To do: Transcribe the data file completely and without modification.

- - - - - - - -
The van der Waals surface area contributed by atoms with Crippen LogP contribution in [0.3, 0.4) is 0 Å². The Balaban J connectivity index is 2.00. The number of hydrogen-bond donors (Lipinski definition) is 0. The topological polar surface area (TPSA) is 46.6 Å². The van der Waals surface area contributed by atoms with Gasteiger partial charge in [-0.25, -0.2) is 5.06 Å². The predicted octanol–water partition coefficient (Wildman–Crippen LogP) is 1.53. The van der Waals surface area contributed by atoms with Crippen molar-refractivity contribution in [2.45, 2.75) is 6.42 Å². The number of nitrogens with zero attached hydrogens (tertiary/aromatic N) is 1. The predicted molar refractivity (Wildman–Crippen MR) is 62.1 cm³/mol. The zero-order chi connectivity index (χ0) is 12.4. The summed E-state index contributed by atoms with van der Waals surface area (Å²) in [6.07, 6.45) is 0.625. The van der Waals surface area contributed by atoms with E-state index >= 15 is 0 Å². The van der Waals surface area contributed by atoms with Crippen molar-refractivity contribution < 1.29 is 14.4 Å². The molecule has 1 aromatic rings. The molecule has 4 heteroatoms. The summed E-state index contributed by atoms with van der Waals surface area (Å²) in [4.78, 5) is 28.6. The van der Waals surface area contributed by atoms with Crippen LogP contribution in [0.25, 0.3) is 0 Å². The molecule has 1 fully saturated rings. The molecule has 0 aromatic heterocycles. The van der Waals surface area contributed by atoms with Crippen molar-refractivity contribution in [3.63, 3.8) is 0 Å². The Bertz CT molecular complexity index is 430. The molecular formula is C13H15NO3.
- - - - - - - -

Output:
The van der Waals surface area contributed by atoms with Crippen LogP contribution in [0.3, 0.4) is 0 Å². The Balaban J connectivity index is 2.00. The number of hydrogen-bond donors (Lipinski definition) is 0. The topological polar surface area (TPSA) is 46.6 Å². The van der Waals surface area contributed by atoms with Gasteiger partial charge in [-0.25, -0.2) is 5.06 Å². The predicted octanol–water partition coefficient (Wildman–Crippen LogP) is 1.53. The van der Waals surface area contributed by atoms with Crippen molar-refractivity contribution in [2.45, 2.75) is 6.42 Å². The number of nitrogens with zero attached hydrogens (tertiary/aromatic N) is 1. The predicted molar refractivity (Wildman–Crippen MR) is 62.1 cm³/mol. The zero-order chi connectivity index (χ0) is 12.4. The summed E-state index contributed by atoms with van der Waals surface area (Å²) in [6.07, 6.45) is 0.625. The van der Waals surface area contributed by atoms with E-state index >= 15 is 0 Å². The van der Waals surface area contributed by atoms with Crippen molar-refractivity contribution < 1.29 is 14.4 Å². The molecule has 1 aromatic rings. The molecule has 4 heteroatoms. The summed E-state index contributed by atoms with van der Waals surface area (Å²) in [4.78, 5) is 28.6. The van der Waals surface area contributed by atoms with Crippen LogP contribution in [0.25, 0.3) is 0 Å². The molecule has 1 fully saturated rings. The molecule has 0 aromatic heterocycles. The van der Waals surface area contributed by atoms with Crippen molar-refractivity contribution in [3.63, 3.8) is 0 Å². The Bertz CT molecular complexity index is 430. The molecular formula is C13H15NO3.